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June 1999

UW's Tom Quinn to Discuss Globular Cluster Dynamics at Next SAS Meeting

by George Best
June Meeting

Tom Quinn
Research Associate
Professor of Astronomy
University of Washington

Wednesday, June 16
7:30 p.m.

A-102 Physics-Astronomy Building
University of Washington

Come early at 7 p.m. to visit
with your fellow members.

Bring your slides for after
the program.

Tom Quinn, Research Associate Professor of Astronomy at the University of Washington, talked to us last August about the stability of the solar system. He pointed out that the subject may seem silly because the solar system has been around for billions of years.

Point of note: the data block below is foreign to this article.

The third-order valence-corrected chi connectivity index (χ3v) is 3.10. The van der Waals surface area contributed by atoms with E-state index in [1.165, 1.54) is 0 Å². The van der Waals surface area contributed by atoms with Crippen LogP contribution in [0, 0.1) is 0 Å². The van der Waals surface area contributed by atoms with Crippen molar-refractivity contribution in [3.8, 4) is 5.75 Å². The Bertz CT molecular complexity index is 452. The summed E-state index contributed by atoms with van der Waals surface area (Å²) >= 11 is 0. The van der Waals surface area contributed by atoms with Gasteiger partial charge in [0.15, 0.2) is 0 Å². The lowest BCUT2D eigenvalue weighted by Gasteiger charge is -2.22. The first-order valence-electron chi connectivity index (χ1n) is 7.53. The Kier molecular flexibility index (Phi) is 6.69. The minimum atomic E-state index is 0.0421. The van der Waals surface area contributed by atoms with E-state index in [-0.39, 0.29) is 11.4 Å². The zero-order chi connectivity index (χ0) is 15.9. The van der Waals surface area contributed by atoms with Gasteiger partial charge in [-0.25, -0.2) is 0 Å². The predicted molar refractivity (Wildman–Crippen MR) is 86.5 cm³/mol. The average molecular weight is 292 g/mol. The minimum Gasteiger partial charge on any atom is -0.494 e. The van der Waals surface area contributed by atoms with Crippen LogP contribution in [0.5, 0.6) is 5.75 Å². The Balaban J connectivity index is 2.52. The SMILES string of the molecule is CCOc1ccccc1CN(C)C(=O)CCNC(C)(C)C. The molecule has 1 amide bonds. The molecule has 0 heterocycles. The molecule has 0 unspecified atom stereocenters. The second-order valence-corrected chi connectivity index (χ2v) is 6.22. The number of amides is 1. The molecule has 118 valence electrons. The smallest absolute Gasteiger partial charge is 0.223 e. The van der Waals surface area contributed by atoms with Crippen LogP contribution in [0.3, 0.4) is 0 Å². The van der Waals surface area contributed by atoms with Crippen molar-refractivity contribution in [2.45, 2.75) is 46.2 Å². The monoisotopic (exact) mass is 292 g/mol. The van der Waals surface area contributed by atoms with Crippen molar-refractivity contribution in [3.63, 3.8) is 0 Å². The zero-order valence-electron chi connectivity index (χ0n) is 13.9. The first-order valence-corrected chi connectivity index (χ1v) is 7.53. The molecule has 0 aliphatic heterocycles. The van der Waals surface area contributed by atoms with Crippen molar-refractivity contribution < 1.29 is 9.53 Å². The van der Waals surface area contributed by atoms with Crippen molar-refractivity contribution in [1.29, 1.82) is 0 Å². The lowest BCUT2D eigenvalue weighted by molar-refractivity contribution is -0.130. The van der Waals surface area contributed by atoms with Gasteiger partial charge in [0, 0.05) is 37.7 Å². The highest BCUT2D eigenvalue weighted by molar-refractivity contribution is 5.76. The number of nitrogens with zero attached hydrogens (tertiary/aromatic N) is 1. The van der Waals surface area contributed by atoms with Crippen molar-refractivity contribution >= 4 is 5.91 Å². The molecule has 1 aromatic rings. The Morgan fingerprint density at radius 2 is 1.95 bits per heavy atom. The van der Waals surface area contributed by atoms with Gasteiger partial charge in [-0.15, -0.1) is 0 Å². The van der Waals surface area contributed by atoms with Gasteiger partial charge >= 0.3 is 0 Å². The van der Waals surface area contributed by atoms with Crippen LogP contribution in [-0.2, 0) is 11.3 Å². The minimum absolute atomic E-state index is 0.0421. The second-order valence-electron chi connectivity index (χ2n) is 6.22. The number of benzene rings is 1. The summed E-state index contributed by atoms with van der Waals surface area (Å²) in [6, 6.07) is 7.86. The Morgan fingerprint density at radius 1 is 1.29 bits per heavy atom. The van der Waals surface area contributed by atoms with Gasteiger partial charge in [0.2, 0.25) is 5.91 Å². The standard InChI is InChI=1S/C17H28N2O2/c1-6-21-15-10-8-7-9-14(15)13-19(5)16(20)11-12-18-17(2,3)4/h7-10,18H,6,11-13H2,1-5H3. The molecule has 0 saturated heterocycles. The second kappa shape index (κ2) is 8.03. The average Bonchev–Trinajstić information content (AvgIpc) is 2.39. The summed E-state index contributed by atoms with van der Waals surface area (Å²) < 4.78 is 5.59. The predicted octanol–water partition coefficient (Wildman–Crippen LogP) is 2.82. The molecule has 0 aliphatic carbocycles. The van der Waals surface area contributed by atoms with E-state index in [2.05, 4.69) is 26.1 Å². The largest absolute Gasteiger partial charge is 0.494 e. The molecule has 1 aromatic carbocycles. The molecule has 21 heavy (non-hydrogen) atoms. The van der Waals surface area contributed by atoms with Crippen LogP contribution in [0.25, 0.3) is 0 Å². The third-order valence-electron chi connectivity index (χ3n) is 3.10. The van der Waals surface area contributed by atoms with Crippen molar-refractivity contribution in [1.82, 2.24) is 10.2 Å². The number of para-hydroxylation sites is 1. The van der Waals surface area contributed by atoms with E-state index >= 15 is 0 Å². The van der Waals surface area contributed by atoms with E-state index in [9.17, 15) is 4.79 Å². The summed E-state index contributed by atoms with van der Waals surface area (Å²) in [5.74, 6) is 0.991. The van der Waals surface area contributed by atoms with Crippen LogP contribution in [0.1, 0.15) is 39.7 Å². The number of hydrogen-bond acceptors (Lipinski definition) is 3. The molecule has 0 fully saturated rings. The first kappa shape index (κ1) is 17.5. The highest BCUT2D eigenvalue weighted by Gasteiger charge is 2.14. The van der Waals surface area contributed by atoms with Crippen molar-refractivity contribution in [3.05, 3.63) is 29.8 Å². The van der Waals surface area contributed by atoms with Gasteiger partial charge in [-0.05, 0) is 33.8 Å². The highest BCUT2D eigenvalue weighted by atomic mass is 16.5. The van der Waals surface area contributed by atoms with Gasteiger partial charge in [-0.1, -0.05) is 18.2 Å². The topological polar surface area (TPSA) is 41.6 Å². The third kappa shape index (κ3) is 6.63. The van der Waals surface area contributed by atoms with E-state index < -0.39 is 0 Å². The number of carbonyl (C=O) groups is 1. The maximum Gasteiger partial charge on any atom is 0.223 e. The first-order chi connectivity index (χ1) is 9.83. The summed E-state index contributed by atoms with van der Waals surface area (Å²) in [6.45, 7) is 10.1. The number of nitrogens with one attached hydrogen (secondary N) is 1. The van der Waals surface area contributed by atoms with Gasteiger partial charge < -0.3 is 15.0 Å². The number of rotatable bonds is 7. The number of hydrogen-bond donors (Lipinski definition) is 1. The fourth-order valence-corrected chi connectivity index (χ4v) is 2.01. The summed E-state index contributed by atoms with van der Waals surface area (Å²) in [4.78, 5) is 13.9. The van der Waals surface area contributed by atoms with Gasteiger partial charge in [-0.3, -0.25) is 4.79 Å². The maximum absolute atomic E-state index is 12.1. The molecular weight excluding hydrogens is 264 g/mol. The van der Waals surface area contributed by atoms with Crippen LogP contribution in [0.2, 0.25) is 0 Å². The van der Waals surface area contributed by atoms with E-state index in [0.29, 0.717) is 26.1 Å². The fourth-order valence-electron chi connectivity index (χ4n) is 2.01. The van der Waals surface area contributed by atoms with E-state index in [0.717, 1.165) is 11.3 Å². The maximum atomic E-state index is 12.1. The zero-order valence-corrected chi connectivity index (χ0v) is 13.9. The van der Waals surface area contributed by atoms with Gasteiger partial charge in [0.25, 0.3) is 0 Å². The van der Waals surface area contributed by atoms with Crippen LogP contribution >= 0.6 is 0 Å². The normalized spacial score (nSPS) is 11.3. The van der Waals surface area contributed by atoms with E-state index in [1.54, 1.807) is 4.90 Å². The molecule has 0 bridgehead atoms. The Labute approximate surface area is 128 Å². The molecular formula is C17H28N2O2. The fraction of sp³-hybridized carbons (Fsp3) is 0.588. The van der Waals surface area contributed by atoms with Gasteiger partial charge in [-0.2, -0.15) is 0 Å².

But as our life depends on the solar system, the subject is certainly not silly. Over time, resonance between orbits change, which could change our earth’s orbit. This subject is part of stellar dynamics, and Tom Quinn is the expert. Indeed, he teaches a graduate level course in this.

But for the June Seattle Astronomical Society (SAS) meeting, Tom is going to talk about the dynamics of globular clusters. He pointed out that the math involved gets rather heavy, but I asked him to leave out the math, so we could understand it. He promised to do so. The meeting should be very interesting. I am looking forward to it.

We meet on June 16 at 7:30 p.m. in room A102 of the Physics/Astronomy building on the University of Washington campus in Seattle.

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